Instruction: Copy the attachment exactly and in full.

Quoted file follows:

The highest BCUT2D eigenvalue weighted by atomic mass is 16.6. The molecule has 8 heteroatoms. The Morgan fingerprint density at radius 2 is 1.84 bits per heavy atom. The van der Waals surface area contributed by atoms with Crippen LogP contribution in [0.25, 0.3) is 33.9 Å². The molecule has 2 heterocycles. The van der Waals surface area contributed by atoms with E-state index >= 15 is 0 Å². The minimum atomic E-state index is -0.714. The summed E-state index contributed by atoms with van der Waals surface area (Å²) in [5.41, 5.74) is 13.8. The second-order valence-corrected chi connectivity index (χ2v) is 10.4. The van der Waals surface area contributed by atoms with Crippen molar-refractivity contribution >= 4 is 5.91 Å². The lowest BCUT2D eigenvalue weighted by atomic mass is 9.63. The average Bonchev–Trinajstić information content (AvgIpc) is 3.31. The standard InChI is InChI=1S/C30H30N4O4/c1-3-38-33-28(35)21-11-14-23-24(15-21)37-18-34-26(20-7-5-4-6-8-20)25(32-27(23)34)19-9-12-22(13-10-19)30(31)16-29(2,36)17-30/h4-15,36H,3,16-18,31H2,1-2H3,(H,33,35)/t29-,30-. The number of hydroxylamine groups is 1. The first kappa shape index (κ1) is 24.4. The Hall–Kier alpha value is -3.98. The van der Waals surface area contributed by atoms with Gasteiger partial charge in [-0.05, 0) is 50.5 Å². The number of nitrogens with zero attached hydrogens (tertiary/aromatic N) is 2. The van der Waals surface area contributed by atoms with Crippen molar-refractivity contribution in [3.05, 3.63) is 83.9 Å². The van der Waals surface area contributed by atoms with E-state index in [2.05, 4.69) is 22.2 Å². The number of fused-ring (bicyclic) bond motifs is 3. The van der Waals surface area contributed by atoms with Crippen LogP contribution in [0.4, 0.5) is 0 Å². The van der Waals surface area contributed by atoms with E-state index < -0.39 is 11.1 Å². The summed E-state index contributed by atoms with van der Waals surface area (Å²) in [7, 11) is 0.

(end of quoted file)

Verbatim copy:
The highest BCUT2D eigenvalue weighted by atomic mass is 16.6. The molecule has 8 heteroatoms. The Morgan fingerprint density at radius 2 is 1.84 bits per heavy atom. The van der Waals surface area contributed by atoms with Crippen LogP contribution in [0.25, 0.3) is 33.9 Å². The molecule has 2 heterocycles. The van der Waals surface area contributed by atoms with E-state index >= 15 is 0 Å². The minimum atomic E-state index is -0.714. The summed E-state index contributed by atoms with van der Waals surface area (Å²) in [5.41, 5.74) is 13.8. The second-order valence-corrected chi connectivity index (χ2v) is 10.4. The van der Waals surface area contributed by atoms with Crippen molar-refractivity contribution >= 4 is 5.91 Å². The lowest BCUT2D eigenvalue weighted by atomic mass is 9.63. The average Bonchev–Trinajstić information content (AvgIpc) is 3.31. The standard InChI is InChI=1S/C30H30N4O4/c1-3-38-33-28(35)21-11-14-23-24(15-21)37-18-34-26(20-7-5-4-6-8-20)25(32-27(23)34)19-9-12-22(13-10-19)30(31)16-29(2,36)17-30/h4-15,36H,3,16-18,31H2,1-2H3,(H,33,35)/t29-,30-. The number of hydroxylamine groups is 1. The first kappa shape index (κ1) is 24.4. The Hall–Kier alpha value is -3.98. The van der Waals surface area contributed by atoms with Gasteiger partial charge in [-0.05, 0) is 50.5 Å². The number of nitrogens with zero attached hydrogens (tertiary/aromatic N) is 2. The van der Waals surface area contributed by atoms with Crippen molar-refractivity contribution in [3.05, 3.63) is 83.9 Å². The van der Waals surface area contributed by atoms with E-state index in [2.05, 4.69) is 22.2 Å². The number of fused-ring (bicyclic) bond motifs is 3. The van der Waals surface area contributed by atoms with Crippen LogP contribution in [0.4, 0.5) is 0 Å². The van der Waals surface area contributed by atoms with E-state index < -0.39 is 11.1 Å². The summed E-state index contributed by atoms with van der Waals surface area (Å²) in [7, 11) is 0.